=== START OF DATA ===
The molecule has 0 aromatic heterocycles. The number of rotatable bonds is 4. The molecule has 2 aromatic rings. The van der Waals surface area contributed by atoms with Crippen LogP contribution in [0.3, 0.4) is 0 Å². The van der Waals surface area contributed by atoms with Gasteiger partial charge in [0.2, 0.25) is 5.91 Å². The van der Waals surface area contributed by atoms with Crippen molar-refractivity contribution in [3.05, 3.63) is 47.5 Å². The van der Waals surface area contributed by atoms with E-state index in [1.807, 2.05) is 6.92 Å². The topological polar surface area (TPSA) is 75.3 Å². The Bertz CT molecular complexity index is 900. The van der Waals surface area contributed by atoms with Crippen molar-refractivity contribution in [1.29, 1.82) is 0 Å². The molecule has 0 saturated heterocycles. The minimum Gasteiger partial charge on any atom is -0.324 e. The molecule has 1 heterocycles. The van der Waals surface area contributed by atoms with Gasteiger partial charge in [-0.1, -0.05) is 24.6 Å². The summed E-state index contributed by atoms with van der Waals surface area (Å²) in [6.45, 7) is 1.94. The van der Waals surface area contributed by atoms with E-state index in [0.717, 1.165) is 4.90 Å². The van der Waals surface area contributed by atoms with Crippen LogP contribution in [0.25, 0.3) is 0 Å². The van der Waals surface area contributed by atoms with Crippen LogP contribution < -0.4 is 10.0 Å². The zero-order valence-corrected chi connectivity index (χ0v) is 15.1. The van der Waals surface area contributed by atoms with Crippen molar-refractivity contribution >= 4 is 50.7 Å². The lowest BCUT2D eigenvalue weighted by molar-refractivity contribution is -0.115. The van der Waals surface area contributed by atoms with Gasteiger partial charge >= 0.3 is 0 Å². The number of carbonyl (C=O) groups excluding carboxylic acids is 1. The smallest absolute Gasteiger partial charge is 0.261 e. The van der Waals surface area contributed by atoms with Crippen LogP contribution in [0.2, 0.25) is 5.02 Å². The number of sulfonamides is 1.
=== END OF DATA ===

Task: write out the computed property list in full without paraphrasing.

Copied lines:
The molecule has 0 aromatic heterocycles. The number of rotatable bonds is 4. The molecule has 2 aromatic rings. The van der Waals surface area contributed by atoms with Crippen LogP contribution in [0.3, 0.4) is 0 Å². The van der Waals surface area contributed by atoms with Gasteiger partial charge in [0.2, 0.25) is 5.91 Å². The van der Waals surface area contributed by atoms with Crippen molar-refractivity contribution in [3.05, 3.63) is 47.5 Å². The van der Waals surface area contributed by atoms with E-state index in [1.807, 2.05) is 6.92 Å². The topological polar surface area (TPSA) is 75.3 Å². The Bertz CT molecular complexity index is 900. The van der Waals surface area contributed by atoms with Crippen molar-refractivity contribution in [1.29, 1.82) is 0 Å². The molecule has 0 saturated heterocycles. The minimum Gasteiger partial charge on any atom is -0.324 e. The molecule has 1 heterocycles. The van der Waals surface area contributed by atoms with Gasteiger partial charge in [-0.1, -0.05) is 24.6 Å². The summed E-state index contributed by atoms with van der Waals surface area (Å²) in [6.45, 7) is 1.94. The van der Waals surface area contributed by atoms with E-state index in [0.717, 1.165) is 4.90 Å². The van der Waals surface area contributed by atoms with Crippen LogP contribution in [0.25, 0.3) is 0 Å². The van der Waals surface area contributed by atoms with Crippen LogP contribution < -0.4 is 10.0 Å². The zero-order valence-corrected chi connectivity index (χ0v) is 15.1. The van der Waals surface area contributed by atoms with Crippen molar-refractivity contribution >= 4 is 50.7 Å². The lowest BCUT2D eigenvalue weighted by molar-refractivity contribution is -0.115. The van der Waals surface area contributed by atoms with Gasteiger partial charge >= 0.3 is 0 Å². The number of carbonyl (C=O) groups excluding carboxylic acids is 1. The smallest absolute Gasteiger partial charge is 0.261 e. The van der Waals surface area contributed by atoms with Crippen LogP contribution in [0.2, 0.25) is 5.02 Å². The number of sulfonamides is 1.